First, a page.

Tag Archives: sin

The Original Fall of Marriage

2 Mar

untitledIn this week’s readings, we hear about the fall of our original parents, Adam and Eve. We sometimes forget that this initial temptation and subsequent sin was not only an attack on the first two humans, it was attack on marriage and God’s beautiful plan of communion between the first husband and wife.

Adam and Eve were called to cultivate the Garden of Eden and protect it, with divine assistance. We can approach our marriages in the same way. Our Sacraments are gifts from God, and we have the calling to cultivate and protect them with divine assistance. How do we do this?

  • Unlike Adam and Eve, ask God for help when trouble arises.
  • Give each other the benefit of the doubt when a misunderstanding arises.
  • Be the first to ask for forgiveness.
  • Be quick to offer forgiveness.

For other practical ways this Lent to cultivate and protect your marriage including ways to pray together, go to www.JoyfulMarriageProject.com.

The foregoing is this week’s installment of the “Marriage Minute,” produced by the Marriage and Family Life Office of the Archdiocese, which attempts to view the Sunday readings through the lens of the Sacrament of Marriage.

Go and Sin No More

7 Apr

woman caught in adulteryIn today’s Gospel, we hear the story of the woman caught in adultery (John 8:1-11), an episode found only in St. John’s Gospel. If we go back a few verses, we read that Jesus spent the evening at the Mount of Olives (John 7:53-8:1), the site of the garden known as Gethsemane, where Jesus would undergo His agony after the Last Supper. This site had always been a place of prayer (see 2 Samuel 15:32; Ezekiel 43:1-4), and Scripture records that Jesus often went to the Mount of Olives to pray to His Heavenly Father (Luke 22:39).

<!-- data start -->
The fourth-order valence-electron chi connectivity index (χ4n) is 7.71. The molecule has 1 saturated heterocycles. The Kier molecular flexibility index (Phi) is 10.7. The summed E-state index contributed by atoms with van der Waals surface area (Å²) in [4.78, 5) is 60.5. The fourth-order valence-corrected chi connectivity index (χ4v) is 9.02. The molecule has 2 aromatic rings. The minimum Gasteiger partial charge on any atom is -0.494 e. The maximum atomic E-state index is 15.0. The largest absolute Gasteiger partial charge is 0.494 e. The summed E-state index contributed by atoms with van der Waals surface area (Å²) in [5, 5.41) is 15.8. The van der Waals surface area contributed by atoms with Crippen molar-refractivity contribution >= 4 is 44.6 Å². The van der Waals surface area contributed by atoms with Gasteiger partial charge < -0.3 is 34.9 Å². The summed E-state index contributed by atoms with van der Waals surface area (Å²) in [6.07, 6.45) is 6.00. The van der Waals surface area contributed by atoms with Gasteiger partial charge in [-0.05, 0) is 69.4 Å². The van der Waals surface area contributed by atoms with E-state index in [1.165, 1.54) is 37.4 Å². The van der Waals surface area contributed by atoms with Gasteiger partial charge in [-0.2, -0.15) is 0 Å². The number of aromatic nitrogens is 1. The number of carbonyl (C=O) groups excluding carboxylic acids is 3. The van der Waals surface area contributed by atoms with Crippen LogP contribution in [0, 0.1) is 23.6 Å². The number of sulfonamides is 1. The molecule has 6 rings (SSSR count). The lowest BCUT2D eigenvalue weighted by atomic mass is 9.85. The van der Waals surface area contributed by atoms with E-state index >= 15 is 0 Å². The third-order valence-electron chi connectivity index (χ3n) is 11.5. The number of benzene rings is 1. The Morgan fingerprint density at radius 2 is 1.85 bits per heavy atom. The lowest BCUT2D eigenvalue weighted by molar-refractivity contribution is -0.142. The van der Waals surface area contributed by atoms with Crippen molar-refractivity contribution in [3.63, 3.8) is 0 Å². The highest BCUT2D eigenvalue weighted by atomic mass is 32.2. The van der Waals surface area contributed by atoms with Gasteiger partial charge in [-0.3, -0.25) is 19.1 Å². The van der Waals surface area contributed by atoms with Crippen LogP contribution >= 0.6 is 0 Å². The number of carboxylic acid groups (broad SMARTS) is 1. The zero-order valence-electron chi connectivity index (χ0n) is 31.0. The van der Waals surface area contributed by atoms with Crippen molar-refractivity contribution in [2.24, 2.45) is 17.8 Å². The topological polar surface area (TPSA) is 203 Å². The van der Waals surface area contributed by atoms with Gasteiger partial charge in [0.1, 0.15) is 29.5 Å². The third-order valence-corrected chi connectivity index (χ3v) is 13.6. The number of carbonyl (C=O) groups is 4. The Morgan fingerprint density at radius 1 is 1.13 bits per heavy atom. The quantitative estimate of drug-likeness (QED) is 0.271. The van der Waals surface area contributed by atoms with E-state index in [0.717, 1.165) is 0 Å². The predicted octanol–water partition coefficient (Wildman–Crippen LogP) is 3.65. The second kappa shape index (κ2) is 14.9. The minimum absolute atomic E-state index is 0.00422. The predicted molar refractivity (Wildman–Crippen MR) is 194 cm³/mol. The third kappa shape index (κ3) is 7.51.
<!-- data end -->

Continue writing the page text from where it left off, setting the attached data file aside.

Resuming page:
Then, early in the morning, Jesus went to the Temple, where people came to hear Him teach. This was the scene when the scribes and Pharisees brought to Him a woman who had just been caught in the act of adultery. As the scribes and Pharisees quickly pointed out, this offense was punishable by death pursuant to the Law of Moses. They asked Jesus what He had to say about this.

Clearly there was a mob mentality afoot, as the religious leaders clamored for the death penalty for this woman. But there was much more to it than that; they were setting a trap for Jesus. If Jesus called for the execution of the woman, He would be reported to the Romans, as the Jews were not authorized to administer capital punishment. If Jesus refused to call for her execution, He would be violating the Mosaic Law. He already was perceived as being overly indulgent toward sinners, and this would make Him appear to be a compromiser lacking any real moral authority.

Jesus did not choose either of these alternatives. Instead, He stood up and famously instructed the one who was without sin to cast the first stone.

Then Jesus did something very interesting: He bent down and began writing with His finger in the dirt. Saints and theologians through the centuries have speculated as to what Jesus was writing. At no other time in Scripture do we hear about Jesus’ writing down anything. It would be fascinating to know what He wrote on this occasion!

One tradition is that Jesus was writing down the sins of the scribes and Pharisees who were overly focused on the woman’s sin. Whatever Jesus was writing, the effect was that one-by-one they all walked away, beginning with the “oldest,” which in this context would mean the wisest. Perhaps the scribes and Pharisees were convicted by Jesus’ words and/or writings. Or maybe they believed that they were sufficiently righteous so as to execute the woman, but feared reprisal from the Romans. Regardless, from a “pr” standpoint, they were the ones who ultimately appeared weak and sinful in the face of Our Lord’s challenge.